Jackson County officials, hospitals and health care professionals prepare for the day when an unstoppable, and potentially fatal, flu arrives.

During the 1918 flu pandemic that killed up to 50 million people worldwide, Medford was the first city in Oregon to ban public gatherings as an effective way to combat the spread of the disease.

Ninety years later, the plan in Jackson County for responding to a possible flu pandemic rests heavily on the same strategy because officials don't know what strain of influenza will strike.

The federal government has poured billions of dollars into developing and stockpiling vaccines to prepare for the flu threat. But local emergency planners are preparing for nightmare scenarios in which suitable vaccines aren't available and already-strained hospitals are overwhelmed by an influx of patients.

"We know we don't have the tools to stop it," said Gary Stevens, program manager for Jackson County Environmental Health. "We would use some of the same strategies used in 1918: social distancing, closing down public functions, closing the schools."

In 2007, the Food and Drug Administration approved the first human vaccine against the latest strain of the bird flu, H1N5, which has killed about 200 people, mostly through bird to human transmission.

Time Magazine named it as one of the top 10 medical breakthroughs in 2007.

The federal government's goal is to stockpile enough of the vaccine to serve 25 percent of the population based on the rate of infection in 1918.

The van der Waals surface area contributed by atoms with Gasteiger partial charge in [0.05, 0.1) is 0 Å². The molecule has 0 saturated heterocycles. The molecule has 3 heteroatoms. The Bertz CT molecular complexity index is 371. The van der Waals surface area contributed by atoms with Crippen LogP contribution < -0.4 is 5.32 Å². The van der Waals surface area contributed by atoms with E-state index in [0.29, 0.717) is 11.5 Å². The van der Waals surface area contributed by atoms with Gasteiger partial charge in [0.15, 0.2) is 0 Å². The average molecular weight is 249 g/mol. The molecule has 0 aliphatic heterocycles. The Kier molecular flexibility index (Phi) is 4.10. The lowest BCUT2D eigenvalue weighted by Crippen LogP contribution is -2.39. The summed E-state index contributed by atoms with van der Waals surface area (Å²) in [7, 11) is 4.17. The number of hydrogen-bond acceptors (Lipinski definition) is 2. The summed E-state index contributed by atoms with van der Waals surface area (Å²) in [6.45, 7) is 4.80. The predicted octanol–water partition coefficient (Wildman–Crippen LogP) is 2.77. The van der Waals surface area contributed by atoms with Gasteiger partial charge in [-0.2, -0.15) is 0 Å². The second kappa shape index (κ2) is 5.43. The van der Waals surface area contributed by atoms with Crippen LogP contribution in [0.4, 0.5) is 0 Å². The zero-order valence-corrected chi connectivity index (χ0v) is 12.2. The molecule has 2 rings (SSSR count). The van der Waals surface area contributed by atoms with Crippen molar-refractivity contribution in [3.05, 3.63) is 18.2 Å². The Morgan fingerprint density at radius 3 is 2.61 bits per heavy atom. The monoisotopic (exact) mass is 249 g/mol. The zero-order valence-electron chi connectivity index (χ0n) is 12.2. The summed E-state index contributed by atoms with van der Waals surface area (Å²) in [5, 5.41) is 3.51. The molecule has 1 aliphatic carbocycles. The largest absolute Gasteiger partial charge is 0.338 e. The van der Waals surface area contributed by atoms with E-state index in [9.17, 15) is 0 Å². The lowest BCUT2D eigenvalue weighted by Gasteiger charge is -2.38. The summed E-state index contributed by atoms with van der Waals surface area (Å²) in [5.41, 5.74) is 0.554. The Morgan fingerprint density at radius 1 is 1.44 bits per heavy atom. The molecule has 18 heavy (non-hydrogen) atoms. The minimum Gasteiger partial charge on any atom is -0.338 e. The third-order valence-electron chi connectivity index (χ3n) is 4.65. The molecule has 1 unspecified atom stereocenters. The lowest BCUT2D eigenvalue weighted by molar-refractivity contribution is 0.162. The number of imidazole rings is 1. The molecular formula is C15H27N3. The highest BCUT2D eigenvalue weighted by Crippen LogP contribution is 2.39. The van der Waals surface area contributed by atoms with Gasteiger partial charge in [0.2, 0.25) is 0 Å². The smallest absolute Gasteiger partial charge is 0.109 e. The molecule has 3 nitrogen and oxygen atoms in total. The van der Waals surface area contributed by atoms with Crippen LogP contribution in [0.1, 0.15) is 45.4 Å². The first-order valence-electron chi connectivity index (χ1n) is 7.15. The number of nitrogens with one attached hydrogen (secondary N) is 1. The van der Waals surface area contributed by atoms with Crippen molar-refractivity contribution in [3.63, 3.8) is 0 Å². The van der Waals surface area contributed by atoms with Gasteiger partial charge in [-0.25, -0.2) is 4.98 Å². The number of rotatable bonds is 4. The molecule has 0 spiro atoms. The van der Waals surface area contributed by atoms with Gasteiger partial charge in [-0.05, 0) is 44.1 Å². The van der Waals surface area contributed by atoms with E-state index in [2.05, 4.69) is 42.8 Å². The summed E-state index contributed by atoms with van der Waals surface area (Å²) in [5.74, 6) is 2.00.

But influenza could also mutate into other strains that now lack vaccines. Since humans won't have an immunity to them, the approach will be to contain them, said Beth DePew, Jackson County's director of health care preparedness.

"If there is a new strain of the virus that looks like it has pandemic potential that no one has immunity to, we would try to overwhelm the area where it appears with antiviral drugs and quarantines," said Bill Hall, a spokesman for the U.S. Department of Health and Human Services. "We would put all of our abilities into stamping out the spark before it starts spreading everywhere because once the disease spreads, you can't put the genie back in the bottle."

The reality is a pandemic will come — it's just a matter of time, according to public health experts.

"If a pandemic occurs anywhere in the world it is only a matter of weeks to months before it would arrive in our area," said Dr. Jim Shames, medical officer for Jackson and Josephine counties.

An attack by a new strain of influenza could cause as many as 30,000 to 70,000 people to fall ill in Jackson County, if infection rates followed the patterns of 1918. In 1918, about 2 percent of people who fell ill perished from the disease.

"That fatality rate feels like a worst-case scenario to me," Shames said.

It is unknown what the fatality rate would be in Southern Oregon.

Counties began planning more aggressively for a flu pandemic and other emergencies after the Sept. 11 terrorist attacks in 2001. Hospitals have been planning for a pandemic for longer than that, but now there is much more coordination with local governments, DePew said.

"We are building private and public partnerships to prepare for such an event," DePew said. "Hospitals work very closely with the county. They do exercises with us to coordinate preparedness."

Local governments last year received about $425 million from the federal government specifically to prepare for a flu pandemic, about $60,000 of which went to Jackson County.

The county received about $180,000 this year for general emergency preparedness planning for crises such as a pandemic, other communicable diseases, bioterrorism and severe weather events.